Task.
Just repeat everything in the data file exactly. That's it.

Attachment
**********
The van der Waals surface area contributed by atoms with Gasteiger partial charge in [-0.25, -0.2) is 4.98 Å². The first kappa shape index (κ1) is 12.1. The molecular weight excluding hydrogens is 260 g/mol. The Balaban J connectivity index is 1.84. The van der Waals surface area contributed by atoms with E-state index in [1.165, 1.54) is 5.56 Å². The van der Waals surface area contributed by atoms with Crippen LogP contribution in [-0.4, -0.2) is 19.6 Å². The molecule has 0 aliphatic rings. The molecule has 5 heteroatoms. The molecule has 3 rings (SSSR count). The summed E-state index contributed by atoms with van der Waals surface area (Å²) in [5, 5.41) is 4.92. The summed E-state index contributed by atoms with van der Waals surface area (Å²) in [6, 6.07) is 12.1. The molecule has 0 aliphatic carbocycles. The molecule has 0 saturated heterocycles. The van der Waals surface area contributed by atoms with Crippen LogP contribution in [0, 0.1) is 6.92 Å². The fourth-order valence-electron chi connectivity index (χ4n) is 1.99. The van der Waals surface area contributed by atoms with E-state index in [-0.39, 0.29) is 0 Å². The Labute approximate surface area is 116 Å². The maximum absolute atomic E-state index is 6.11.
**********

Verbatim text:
The van der Waals surface area contributed by atoms with Gasteiger partial charge in [-0.25, -0.2) is 4.98 Å². The first kappa shape index (κ1) is 12.1. The molecular weight excluding hydrogens is 260 g/mol. The Balaban J connectivity index is 1.84. The van der Waals surface area contributed by atoms with E-state index in [1.165, 1.54) is 5.56 Å². The van der Waals surface area contributed by atoms with Crippen LogP contribution in [-0.4, -0.2) is 19.6 Å². The molecule has 0 aliphatic rings. The molecule has 5 heteroatoms. The molecule has 3 rings (SSSR count). The summed E-state index contributed by atoms with van der Waals surface area (Å²) in [5, 5.41) is 4.92. The summed E-state index contributed by atoms with van der Waals surface area (Å²) in [6, 6.07) is 12.1. The molecule has 0 aliphatic carbocycles. The molecule has 0 saturated heterocycles. The van der Waals surface area contributed by atoms with Crippen LogP contribution in [0, 0.1) is 6.92 Å². The fourth-order valence-electron chi connectivity index (χ4n) is 1.99. The van der Waals surface area contributed by atoms with E-state index in [-0.39, 0.29) is 0 Å². The Labute approximate surface area is 116 Å². The maximum absolute atomic E-state index is 6.11.